“Would a bigot affirm that?” Derr asked. “I fully, completely and in conscience affirm that 100 percent. I want you to understand that. I don’t think a bigot would affirm that. But I encourage you to amend, to add the conscientious objection amendment.”

The added clause he offered would have allowed people to refuse, on the basis of religious faith or personal conscience, to cooperate, encourage or advance a position to which they conscientiously object.

As his citing of certain nationally publicized lawsuits – the Masterpiece Cakeshop and Arlene’s Flowers cases – suggested, this wording was meant to allow business people such as florists, bakers and photographers to refuse to participate publicly in same-sex weddings without this being a violation of Statesboro’s ordinance.

“I think that the council risks making a new category of second-class citizens, for those who affirm a traditional and biblical view of sexuality and marriage,” Derr said Tuesday. “That is where I’m coming from.”

He was one of several speakers whose comments were cut short by a three-minute time limit the mayor enforced.

 

Other views

The Rev. Taylor Lewis Guthrie Hartman, pastor of First Presbyterian Church, Statesboro, which is a Presbyterian Church (USA) congregation, had spoken in support of the ordinance.

“As you receive the comments of your fellow citizens this morning, I urge you to listen to the underpinnings of what really is at hand and stand fast in your call to speak for the flourishing of all citizens of Statesboro,” Hartman told the mayor and council, “and I commend you for bringing forth this ordinance and for seeking that all might have pathway to live and to flourish and to be their whole self.”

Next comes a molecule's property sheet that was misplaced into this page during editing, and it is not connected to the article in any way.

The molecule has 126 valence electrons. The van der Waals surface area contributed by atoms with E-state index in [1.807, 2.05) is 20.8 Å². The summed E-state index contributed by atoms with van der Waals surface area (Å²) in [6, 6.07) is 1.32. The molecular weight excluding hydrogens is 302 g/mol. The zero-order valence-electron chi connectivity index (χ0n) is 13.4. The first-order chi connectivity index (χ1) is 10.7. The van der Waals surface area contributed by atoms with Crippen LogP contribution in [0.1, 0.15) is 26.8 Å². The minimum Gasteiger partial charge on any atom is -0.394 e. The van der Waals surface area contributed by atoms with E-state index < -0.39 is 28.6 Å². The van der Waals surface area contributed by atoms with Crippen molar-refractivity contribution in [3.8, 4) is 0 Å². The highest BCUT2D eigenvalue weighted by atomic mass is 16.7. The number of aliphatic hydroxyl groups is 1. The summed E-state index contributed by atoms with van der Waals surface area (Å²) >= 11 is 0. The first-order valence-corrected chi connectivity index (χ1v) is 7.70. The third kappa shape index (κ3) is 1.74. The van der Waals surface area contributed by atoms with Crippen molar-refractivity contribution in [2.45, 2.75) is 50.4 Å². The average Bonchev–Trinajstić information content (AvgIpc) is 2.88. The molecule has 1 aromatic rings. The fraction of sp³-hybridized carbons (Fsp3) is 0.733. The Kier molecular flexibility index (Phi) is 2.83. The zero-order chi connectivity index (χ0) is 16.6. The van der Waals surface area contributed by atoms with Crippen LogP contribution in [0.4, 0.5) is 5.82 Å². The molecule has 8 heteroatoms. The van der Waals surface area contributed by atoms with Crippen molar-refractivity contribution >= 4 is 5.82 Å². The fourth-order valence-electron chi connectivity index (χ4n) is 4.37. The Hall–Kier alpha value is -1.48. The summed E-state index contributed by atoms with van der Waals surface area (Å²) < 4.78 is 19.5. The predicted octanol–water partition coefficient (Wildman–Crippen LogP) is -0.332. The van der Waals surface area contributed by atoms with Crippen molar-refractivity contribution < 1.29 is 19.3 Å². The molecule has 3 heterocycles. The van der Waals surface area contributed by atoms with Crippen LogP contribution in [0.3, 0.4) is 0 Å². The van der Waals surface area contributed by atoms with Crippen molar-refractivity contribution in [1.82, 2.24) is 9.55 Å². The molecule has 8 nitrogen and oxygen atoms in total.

But the Rev. James W. Byrd of Brooklet spoke against the ordinance, after first saying that he, as an African American, is obviously not against civil rights. However, he said he had points to make “in defense of the corporate Christian faith.”

“I don’t have a problem with whether you are LGBTQ or whatever your particular lifestyle,” Byrd said. “What the Bible tells us to do is to be compassionate towards individuals who engage in lifestyles antithetical to biblical principles. Indeed we are compassionate. Nevertheless, compassion does not require agreement, approval or submission to their lifestyle.”

 

Like Doraville’s

In response to a question from Boyum at the beginning of the meeting, City Attorney Cain Smith said that Statesboro’s proposed ordinance does not conflict with state or federal law. The ordinance now pending final approval is “substantially the same” as Doraville’s ordinance, which has been in effect for 20 years and has not faced any constitutional challenge, he said.